Edmunds Answers

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  • knowledgepower 04/10/10 12:03 am PST

    Don't go by name only even though they own several auctions and is a well run organization. Just because the name is Manheim dealers still take their unwanted vehicles there to be sold. Remember this regardless of what you're told, dealers send ALL their unwanted vehicles there and to any auction. They are mixed in with some great deals but which one do I pick when there is little or no time to look them over. At least with a private seller you could drive the vehicle and do a Carfax vehicle report. I just happened to have seen it from the dealer side and there were a few good ones that got away. It's a coin flip when you go, take a good mechanic and even they can't indentify every problem. Keep in mind this is not a store to pick out what you want and leave, you bid against other people for the better vehicles so the couple thousand saved can evaporate with a biddding war on a good car. Make your decision and good luck to you.

  • zaken1 04/10/10 12:31 am PST

    There are many, many wholesale auto auctions across the country. The quality of the vehicles sold at the different auctions probably is pretty similar. It is not so much that one brand of auction is better or worse than any other. Instead; the problem with auction vehicles is that it is not possible to thoroughly evaluate a car's condition without test driving and inspecting it mechanically. The cars that end up being sold at auctions get there for a variety of reasons; but it is usually because they have been repossessed, recovered after being stolen, unloaded by insurance companies; or dumped there by dealers who couldn't sell the car. In other words; auction vehicles are MUCH more likely to have been abused, neglected, or to have undisclosed mechanical problems than the cars you encounter anywhere else. And many of these problams will not be visible; especially to an untrained person. If you find a nice looking, late model Mercedes there, for example; it may be tempting to put in a high bid and buy it on the spot. But what will you do if it turns out that the automatic transmission is shot; because some jerk ran it without any fluid in it? Do you have any idea how much it costs to replace the automatic transmission in a high end Mercedes??? It would easily cost far more than the few thousand dollars you would save on the initial purchase cost.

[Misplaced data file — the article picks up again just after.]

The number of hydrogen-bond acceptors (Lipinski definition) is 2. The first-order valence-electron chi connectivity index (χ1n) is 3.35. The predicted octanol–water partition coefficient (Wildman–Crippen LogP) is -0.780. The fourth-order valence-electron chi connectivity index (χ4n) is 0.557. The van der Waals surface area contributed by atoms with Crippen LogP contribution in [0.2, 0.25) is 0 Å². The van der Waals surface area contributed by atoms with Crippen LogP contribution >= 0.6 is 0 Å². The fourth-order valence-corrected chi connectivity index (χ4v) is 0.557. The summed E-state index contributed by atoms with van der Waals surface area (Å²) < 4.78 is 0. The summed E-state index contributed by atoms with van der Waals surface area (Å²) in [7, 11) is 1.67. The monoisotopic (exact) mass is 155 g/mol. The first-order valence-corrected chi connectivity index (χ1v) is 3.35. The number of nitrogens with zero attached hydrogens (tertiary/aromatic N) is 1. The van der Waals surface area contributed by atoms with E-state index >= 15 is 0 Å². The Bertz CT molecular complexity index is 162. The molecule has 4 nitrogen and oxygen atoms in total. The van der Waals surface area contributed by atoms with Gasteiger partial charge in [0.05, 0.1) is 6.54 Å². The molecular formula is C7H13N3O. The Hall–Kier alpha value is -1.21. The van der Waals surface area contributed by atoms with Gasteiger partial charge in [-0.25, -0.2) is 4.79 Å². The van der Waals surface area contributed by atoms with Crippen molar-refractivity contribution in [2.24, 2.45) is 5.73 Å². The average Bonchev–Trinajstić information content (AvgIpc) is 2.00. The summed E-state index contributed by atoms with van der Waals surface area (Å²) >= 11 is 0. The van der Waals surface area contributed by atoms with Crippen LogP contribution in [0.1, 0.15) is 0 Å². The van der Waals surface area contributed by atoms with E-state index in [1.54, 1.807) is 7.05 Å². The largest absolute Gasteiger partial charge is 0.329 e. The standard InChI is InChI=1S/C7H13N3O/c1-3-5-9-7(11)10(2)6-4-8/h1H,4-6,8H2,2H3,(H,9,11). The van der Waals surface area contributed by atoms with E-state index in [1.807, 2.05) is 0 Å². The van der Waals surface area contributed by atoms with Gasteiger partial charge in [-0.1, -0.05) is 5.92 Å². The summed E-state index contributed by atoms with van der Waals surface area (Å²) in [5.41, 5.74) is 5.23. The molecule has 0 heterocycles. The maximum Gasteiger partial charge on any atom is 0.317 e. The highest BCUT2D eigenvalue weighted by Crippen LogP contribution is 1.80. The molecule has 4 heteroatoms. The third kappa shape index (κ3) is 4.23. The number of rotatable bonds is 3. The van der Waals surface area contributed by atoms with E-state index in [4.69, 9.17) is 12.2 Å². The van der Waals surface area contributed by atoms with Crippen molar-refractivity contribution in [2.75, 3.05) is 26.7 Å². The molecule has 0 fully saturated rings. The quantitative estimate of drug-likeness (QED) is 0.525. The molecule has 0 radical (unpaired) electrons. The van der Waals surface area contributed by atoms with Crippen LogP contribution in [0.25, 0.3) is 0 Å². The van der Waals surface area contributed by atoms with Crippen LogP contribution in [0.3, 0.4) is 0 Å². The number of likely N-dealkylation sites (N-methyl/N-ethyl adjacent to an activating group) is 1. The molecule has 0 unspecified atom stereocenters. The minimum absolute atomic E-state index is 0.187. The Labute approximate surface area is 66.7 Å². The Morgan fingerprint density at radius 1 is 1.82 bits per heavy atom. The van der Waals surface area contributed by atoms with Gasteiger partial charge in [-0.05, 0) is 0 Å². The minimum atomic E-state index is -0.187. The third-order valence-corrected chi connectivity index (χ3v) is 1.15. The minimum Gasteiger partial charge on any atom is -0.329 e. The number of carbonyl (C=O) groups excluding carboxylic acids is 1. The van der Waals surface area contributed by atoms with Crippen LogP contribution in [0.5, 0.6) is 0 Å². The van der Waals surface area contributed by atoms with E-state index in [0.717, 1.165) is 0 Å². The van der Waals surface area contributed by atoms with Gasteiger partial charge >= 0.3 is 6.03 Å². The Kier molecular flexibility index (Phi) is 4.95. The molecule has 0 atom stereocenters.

This is why an untrained person should NEVER buy a car from an auction without fulfilling at least two basic prerequisites: One is being totally willing to accept the possibility that the purchase money you spend might end up being just the tip of a massive iceberg of necessary repair costs. If you need the overall cost of an auction car to not exceed a strict budget; you have no business buying a car there. This is a place for speculators who can afford to take risks; not for people who are already living beyond their means, and who are dreaming of saving a few bucks.

    The second absolute requirement (in my book) for buying a car at an auction is to bring a fully QUALIFIED, EXPERIENCED MECHANIC with you; who preferably has successfully evaluated cars at auctions before. Since some things cannot be tested; the mechanic must know what the risks are on a given vehicle, and be willing to rule out those cars which are potential bad deals because of the reputation of that brand; or the likely kind of abuse a car has suffered. And the money it will cost you to contract with such a mechanic will be ultimately worth far more than the amount you pay them. Here again; if you are unhappy with having to pay a mechanic to save you from a potential disaster; you don't belong at an auction.

  • isellhondas 04/11/10 3:33 pm PST

    We buy cars at the auction all of the time and we never drive them.

    Rarely do we have a problem but our buyers are very experienced and they know what they are doing.

    Unless you have the skills they have, I wouldn't do it.

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